How effective can carbon credit programs be in reducing nutrient losses: an assessment of public and private conservation programs and their interactions
The emergence and development of carbon credit programs and the targeting of specific sustainable milestones by many private companies have the potential for greater adoption of conservation practices by injecting additional funding and bringing innovations in incentive mechanisms. In particular, the emerging carbon credit programs will profoundly impact nutrient reduction strategies because conservation practices that reduce nutrient runoff can have implications for carbon, and vice versa.
From a policy standpoint, carbon and nutrient reduction are inseparable for two reasons: (i) most conservation practices that reduce nutrient loss also sequester carbon; and, (ii) both government and private incentives can support the same set of conservation practices. However, some important questions arise: to what extent farmers will participate in carbon markets, how carbon markets will interact with existing nutrient focused conservation programs, and whether and how existing conservation programs can be modified to improve cost-effectiveness in light of the carbon markets. To answer these questions, it is critical that we understand farmers’ views and willingness to adopt conservation practices through the emerging carbon credit markets and the corresponding private companies’ willingness to pay for such practices.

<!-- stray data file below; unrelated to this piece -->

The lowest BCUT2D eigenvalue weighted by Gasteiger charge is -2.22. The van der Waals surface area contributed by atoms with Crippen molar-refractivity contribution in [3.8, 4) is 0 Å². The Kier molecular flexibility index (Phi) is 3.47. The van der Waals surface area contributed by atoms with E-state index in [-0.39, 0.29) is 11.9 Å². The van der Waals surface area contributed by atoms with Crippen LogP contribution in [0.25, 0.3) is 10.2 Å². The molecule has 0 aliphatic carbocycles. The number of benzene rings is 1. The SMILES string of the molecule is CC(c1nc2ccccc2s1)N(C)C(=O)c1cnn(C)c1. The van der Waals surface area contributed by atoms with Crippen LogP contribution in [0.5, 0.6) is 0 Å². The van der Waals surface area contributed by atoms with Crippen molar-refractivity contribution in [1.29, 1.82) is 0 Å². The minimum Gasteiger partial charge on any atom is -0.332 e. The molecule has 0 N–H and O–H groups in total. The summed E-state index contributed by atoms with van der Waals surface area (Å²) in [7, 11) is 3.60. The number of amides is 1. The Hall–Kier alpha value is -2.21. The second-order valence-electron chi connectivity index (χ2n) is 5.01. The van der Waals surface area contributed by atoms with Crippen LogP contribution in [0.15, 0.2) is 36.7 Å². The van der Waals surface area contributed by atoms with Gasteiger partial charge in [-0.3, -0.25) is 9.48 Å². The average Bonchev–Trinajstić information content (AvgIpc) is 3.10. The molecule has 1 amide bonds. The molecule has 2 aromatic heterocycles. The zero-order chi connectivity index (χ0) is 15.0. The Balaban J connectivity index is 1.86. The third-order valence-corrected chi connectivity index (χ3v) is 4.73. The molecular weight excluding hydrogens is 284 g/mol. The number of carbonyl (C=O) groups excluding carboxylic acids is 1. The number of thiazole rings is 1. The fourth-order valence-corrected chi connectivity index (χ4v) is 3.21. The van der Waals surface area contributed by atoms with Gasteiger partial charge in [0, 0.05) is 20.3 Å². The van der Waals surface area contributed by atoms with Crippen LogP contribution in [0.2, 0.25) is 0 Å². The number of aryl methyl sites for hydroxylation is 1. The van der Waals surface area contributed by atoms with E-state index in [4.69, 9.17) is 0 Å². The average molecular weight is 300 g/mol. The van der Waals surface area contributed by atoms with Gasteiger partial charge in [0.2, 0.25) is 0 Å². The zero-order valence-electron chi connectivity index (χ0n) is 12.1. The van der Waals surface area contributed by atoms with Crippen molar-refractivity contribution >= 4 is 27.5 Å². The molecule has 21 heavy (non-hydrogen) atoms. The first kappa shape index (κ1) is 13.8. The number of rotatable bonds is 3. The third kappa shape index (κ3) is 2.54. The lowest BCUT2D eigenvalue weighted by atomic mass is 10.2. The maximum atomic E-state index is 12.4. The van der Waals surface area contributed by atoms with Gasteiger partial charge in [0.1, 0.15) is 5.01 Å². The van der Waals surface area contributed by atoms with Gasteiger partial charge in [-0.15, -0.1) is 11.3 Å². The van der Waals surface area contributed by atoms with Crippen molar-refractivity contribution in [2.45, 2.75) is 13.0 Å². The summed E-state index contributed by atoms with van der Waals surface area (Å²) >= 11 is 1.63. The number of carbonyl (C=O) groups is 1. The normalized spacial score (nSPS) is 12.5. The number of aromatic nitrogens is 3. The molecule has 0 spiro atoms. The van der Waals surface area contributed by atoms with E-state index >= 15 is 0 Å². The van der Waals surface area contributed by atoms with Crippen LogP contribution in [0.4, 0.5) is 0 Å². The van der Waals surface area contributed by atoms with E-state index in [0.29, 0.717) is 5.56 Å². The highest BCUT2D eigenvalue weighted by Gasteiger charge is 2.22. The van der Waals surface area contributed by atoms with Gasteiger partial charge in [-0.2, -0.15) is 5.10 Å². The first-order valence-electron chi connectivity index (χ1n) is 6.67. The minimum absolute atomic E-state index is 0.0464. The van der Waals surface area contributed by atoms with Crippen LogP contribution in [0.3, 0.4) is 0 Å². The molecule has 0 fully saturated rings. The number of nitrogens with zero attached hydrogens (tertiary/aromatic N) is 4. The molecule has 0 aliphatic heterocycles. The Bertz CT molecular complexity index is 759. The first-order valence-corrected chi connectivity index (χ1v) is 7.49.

The overarching objective is to investigate the effectiveness of carbon credit programs at reducing nutrient losses. Researchers will investigate how emerging carbon credit programs interact with existing conservation programs that focus on nutrient reduction by examining farmers’ views and participation decisions, their minimum willingness to accept (WTA), and private companies’ maximum willingness to pay (WTP) for carbon credits and conservation practices.
Researchers will investigate these questions with a team of cross-disciplinary researchers at Iowa State University and non-governmental organization partners including The Nature Conservancy, Practical Farmers of Iowa and Sustainable Food Lab. The ultimate long-term outcome of the project is improved cost-effectives of conservation investment that reduces nutrient losses and improves the sustainability of farms.